We can all say Covid has affected our lives in some way, whether that be affecting one’s health, their plans, even our education isn’t off-limits to the wrath of Covid. Covid can make it especially difficult for classes that almost demand you to be in-person to actually be able to do what you’re assigned. A class like journalism is one example. Journalism requires you to be able to interview and interact with many people. It is hard to do so when you might be quarantined or when the interviewee is quarantined. You are able to email people from home, or even Zoom with them, but emails don’t catch the person’s emotion, and Zoom doesn’t always cooperate.
Tucker Leibfried, a senior at Potosi High school, is currently taking Journalism. He has had his own struggles in taking journalism, whether it be covering events, or being able to interview people. “I’ve wanted to interview people, but I’d show up the next day and they’d be quarantined, and I’d rather talk in person than email, so I would have to wait the two weeks until the person is back”. Tucker mentioned that Journalism was already difficult enough without Covid extending those difficulties. “Journalism is a little harder than I expected. It’s my first year using a yearbook creation website [Jostens], it's difficult to learn, and I’m still learning because there are so many features and different stuff you can do with it.” However, with Covid still apparent, people are still making the best of it. “Yes it's a fun class, you can work on your own time, and we still can talk to each other, only downside is we can’t sit directly next to each other”.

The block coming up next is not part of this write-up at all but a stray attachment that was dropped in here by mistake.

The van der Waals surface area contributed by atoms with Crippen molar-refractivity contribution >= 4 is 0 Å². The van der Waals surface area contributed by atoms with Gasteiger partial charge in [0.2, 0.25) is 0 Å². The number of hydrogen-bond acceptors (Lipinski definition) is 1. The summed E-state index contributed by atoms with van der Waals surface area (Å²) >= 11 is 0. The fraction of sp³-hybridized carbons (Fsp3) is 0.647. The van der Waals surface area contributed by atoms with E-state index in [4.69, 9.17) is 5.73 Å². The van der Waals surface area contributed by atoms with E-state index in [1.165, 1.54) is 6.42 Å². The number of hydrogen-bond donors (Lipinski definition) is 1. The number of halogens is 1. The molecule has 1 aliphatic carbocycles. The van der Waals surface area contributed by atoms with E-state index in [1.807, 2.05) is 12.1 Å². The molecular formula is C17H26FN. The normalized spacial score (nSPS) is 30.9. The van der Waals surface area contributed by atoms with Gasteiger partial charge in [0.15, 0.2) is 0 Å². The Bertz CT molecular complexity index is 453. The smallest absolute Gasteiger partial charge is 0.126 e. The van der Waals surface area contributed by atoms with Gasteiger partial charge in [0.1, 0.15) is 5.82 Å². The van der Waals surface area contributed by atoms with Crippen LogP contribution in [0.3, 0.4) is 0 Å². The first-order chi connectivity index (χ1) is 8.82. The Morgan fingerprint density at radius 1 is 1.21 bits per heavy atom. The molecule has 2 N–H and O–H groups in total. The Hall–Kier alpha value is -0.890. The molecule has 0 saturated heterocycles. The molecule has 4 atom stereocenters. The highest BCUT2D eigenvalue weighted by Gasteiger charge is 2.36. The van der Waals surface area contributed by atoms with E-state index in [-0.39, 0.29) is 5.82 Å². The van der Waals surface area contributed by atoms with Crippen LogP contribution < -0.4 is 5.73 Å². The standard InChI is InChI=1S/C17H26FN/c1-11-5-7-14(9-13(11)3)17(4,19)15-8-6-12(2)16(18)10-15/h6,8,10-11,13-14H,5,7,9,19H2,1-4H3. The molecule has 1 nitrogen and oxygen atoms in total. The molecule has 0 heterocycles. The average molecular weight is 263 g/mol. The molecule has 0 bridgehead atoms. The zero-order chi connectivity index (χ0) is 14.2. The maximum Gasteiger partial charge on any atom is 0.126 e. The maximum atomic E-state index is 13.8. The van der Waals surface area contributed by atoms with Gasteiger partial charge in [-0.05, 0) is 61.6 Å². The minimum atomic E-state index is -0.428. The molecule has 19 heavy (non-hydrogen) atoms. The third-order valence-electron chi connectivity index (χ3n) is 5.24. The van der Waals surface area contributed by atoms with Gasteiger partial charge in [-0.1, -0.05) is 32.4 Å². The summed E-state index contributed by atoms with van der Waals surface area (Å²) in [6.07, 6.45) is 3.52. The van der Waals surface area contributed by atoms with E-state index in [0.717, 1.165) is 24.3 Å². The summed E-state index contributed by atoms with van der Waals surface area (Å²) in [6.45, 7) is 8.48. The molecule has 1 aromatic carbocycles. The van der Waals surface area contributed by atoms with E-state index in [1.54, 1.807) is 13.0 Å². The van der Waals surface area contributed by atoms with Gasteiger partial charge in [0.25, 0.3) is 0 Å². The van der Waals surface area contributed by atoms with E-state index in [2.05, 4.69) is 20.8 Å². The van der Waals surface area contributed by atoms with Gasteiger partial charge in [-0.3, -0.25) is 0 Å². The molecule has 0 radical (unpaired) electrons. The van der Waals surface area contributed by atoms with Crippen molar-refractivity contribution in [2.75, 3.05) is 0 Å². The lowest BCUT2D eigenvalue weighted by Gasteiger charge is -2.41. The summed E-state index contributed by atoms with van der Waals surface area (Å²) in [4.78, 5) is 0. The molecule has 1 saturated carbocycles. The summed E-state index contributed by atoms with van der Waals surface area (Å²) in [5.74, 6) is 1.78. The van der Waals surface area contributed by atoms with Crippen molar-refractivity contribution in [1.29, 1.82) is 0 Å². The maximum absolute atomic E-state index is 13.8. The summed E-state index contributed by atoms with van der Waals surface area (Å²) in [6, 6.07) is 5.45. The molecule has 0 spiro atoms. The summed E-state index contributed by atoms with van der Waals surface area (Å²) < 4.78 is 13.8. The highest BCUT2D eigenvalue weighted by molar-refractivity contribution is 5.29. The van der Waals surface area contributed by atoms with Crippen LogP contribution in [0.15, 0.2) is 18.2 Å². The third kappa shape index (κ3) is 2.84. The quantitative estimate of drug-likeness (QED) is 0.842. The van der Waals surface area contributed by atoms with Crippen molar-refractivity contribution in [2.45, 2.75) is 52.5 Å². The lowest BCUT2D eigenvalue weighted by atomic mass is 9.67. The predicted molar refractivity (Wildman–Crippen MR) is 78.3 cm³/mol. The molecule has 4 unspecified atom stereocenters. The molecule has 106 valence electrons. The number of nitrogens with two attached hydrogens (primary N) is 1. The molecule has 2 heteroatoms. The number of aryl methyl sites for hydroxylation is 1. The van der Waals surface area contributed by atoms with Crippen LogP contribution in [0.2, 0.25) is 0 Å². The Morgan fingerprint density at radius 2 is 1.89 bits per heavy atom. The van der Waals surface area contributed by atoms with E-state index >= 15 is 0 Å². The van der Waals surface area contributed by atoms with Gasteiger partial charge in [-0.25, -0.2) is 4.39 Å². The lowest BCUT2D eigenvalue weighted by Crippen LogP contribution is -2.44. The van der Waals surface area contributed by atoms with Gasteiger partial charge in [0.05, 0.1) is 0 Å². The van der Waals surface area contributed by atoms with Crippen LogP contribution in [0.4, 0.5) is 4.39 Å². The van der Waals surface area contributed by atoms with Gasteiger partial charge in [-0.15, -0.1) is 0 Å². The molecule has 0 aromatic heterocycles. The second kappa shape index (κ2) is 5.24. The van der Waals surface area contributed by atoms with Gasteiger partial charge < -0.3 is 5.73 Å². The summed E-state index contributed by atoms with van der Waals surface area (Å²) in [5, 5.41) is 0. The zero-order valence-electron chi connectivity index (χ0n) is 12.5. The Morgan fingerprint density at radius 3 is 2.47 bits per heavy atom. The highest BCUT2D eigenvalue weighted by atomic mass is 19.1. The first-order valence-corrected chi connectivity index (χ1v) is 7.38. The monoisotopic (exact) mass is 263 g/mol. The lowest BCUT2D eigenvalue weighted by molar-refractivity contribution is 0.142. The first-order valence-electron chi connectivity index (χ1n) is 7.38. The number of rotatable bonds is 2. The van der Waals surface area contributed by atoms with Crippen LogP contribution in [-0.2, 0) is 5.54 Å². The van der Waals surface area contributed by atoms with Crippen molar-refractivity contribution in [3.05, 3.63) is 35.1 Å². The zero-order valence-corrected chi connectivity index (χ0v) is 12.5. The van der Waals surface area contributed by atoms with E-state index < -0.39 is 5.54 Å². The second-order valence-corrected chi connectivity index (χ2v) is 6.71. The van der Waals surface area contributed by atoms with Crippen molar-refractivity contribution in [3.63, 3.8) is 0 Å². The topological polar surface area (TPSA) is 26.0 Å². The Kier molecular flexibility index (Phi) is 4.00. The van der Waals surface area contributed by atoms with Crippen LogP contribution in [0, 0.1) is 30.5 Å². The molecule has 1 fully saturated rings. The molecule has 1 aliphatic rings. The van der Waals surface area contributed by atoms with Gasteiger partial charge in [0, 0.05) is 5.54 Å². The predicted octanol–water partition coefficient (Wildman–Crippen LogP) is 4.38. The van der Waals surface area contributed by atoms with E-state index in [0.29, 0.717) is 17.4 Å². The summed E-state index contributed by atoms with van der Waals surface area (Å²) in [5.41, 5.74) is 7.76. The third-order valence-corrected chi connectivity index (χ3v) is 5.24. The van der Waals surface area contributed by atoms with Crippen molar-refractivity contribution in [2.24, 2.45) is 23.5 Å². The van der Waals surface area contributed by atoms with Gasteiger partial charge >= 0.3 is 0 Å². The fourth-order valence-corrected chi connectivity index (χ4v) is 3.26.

Mr. Fry, the Journalism instructor here at PHS, is very pleased with how the class is going under the circumstances. “I’m proud of this group of students who are trying to learn new skills, yearbook and journalism style writing, but I think that we’re getting an opportunity to tell stories that are going to be valuable because of the circumstances that they come out of and I think that it's really important to be able to do that”. However, he has concerns about being able to create the yearbook. “I think the biggest difficulty coming into the yearbook this year has been concern about lack of content… obviously last spring all sports were canceled and so we … had to figure out a plan to fill pages and come up with content to include to cover those things that were canceled and still represent them.”
The challenges didn’t stop there for Mr. Fry. “Other challenges that have presented themselves that I didn’t see coming are the fact that I essentially have two sections of Journalism this year…” Mr. Fry had so many students that wanted to do independent journalism 5th hour that it became a second Journalism class for him. Keeping material and content consistent within the yearbook is difficult. With Covid, Mr. Fry’s expectations also had to change for the students. “Essentially the way I run the class is pretty much unchanged…, we’ve had to adjust how we cover events and how much I can reasonably expect of students right now, especially outside of classroom time.”
When challenges arise Mr. Fry does not shy away from the extra hassles that come them. “I think its a fun challenge; I have no doubt that we can still produce a really good yearbook with weird circumstances this year”.
The Journalism classes are doing the best they can to create a memorable and important yearbook, even though they’re fighting an uphill battle.